The slope is commonly used in statistics, where it tells us how two variables are related in a dataset.
While I remember using a pen and a paper and some complex formulas to calculate the slope of a dataset, you can do it a lot faster in Excel.
In fact, there is an in-built function that allows you to easily calculate slope in Excel (as we will see).
What is Slope in Statistics?
In statistics, you can often get a task to calculate a slope of a line based on values generated by two coordinates (x and y).
In the other words, a slope can tell you how much y value changes as value x increases.
This way you can get a better insight into a dependency between two coordinates.
To give you a practical example, suppose we have the data from 100 households about the monthly income and expenses.
Assuming that the slope value of this dataset is 0.9, it tells us that when the income increases by 100 dollars, the expense increases by 90 dollars.
Excel SLOPE function
To get a slope value in Excel, you can use the SLOPE function.
The parameters of the function are:
- known_ys – an array or range of cells containing dependent numeric values (y)
- known_xs – an array or range of cells with independent values in numeric format (x)
Calculating Slope in Excel
Suppose you have a dataset as shown below where we have the income and expense data, and you want to calculate the slope for this data.
Below is the formula to calculate slope for this dataset (enter the formula in cell D2)
In this case, values for the Y coordinate are in column B, while values for the X coordinate are in column A.
As a result of the function, the value in cell D2 is 0.94.
This means that if the value for income (column A) increases by 1, the value of expense (column B), will increase 0.94 times.
This is a positive correlation, where both the data points move in the same direction (when income goes up the expense goes up and when income goes down then the expense goes down)
Slope Can Be Negative As Well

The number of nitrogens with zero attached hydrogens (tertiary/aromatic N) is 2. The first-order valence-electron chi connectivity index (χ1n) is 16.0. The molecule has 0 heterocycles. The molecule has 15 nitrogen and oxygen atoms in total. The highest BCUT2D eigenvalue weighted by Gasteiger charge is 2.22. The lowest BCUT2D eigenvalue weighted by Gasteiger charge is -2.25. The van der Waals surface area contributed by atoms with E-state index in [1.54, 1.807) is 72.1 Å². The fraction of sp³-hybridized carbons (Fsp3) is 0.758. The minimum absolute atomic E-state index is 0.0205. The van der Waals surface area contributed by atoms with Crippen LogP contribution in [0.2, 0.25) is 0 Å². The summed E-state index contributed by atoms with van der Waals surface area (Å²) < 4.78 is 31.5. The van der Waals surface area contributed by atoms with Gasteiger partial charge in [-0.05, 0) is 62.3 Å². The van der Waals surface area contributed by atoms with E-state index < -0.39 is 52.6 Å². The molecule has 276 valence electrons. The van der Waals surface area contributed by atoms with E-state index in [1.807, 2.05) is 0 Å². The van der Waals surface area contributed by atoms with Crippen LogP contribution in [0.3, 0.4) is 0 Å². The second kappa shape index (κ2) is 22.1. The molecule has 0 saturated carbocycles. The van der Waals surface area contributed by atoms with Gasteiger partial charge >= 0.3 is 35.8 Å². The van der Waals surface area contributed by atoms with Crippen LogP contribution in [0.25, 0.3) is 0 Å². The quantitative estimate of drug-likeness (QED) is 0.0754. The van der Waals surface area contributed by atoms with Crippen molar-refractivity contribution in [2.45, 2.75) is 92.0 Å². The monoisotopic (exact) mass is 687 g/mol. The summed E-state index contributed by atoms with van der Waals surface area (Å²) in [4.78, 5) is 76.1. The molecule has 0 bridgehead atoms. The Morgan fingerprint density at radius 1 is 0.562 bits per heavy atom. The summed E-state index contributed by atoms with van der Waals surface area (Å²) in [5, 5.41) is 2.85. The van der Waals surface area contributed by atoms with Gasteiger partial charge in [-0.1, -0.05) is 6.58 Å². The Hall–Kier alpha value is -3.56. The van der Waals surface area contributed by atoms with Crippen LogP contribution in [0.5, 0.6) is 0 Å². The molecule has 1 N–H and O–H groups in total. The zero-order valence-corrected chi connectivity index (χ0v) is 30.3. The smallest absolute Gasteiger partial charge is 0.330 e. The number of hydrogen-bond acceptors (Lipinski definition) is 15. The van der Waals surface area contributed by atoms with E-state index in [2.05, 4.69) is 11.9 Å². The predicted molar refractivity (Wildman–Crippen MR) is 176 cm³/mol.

You can also encounter a negative slope. This happens when there is a negative correlation, which means that if one values goes up, then the other value goes down (and vice versa)
Let’s say that you have the following example with expenses decreasing as the income increases.
As you can see in the example above, while incomes are increasing, expenses are decreasing.
When the value of the income increases by 1, the expense will decrease 0.41 times (or if the income decreases by 1, then the expense will increase by 0.41).
Therefore, the slope for this correlation is negative.
Some Error When Using the SLOPE function
Now you will see some of the most common errors that occur during the Slope function usage in Excel.
- The first parameter of the function takes values from column Y (expense data in our examples). You must pay attention and not put the column X data first. If you do that, the function will calculate a result, but it will be the wrong one.
- If you have only one set of data points, the function won’t be able to calculate the result, and will return the error for division by zero – #DIV/0!
A slope needs to have one series of independent values, and one series of dependent values.
As a result, the Excel function SLOPE will show how to value Y changes when value X is increasing/decreasing.
The function takes only numeric values, Y values first, and both data series must be the same size.
I hope you found this tutorial useful!
Other Excel tutorials you may also like:
- How to Calculate Standard Error in Excel (Step-by-Step)
- How to Calculate IRR with Excel (easy Examples)
- How to Calculate NPV in Excel (Net Present Value)
- How to Find Outliers in Excel (3 Easy Ways)
- How to Calculate Antilog in Excel (Easy Formula)
- How to Get the p-Value in Excel?
- How to Find Z-score in Excel?
- How to Calculate the Interquartile Range in Excel (Easy Formula)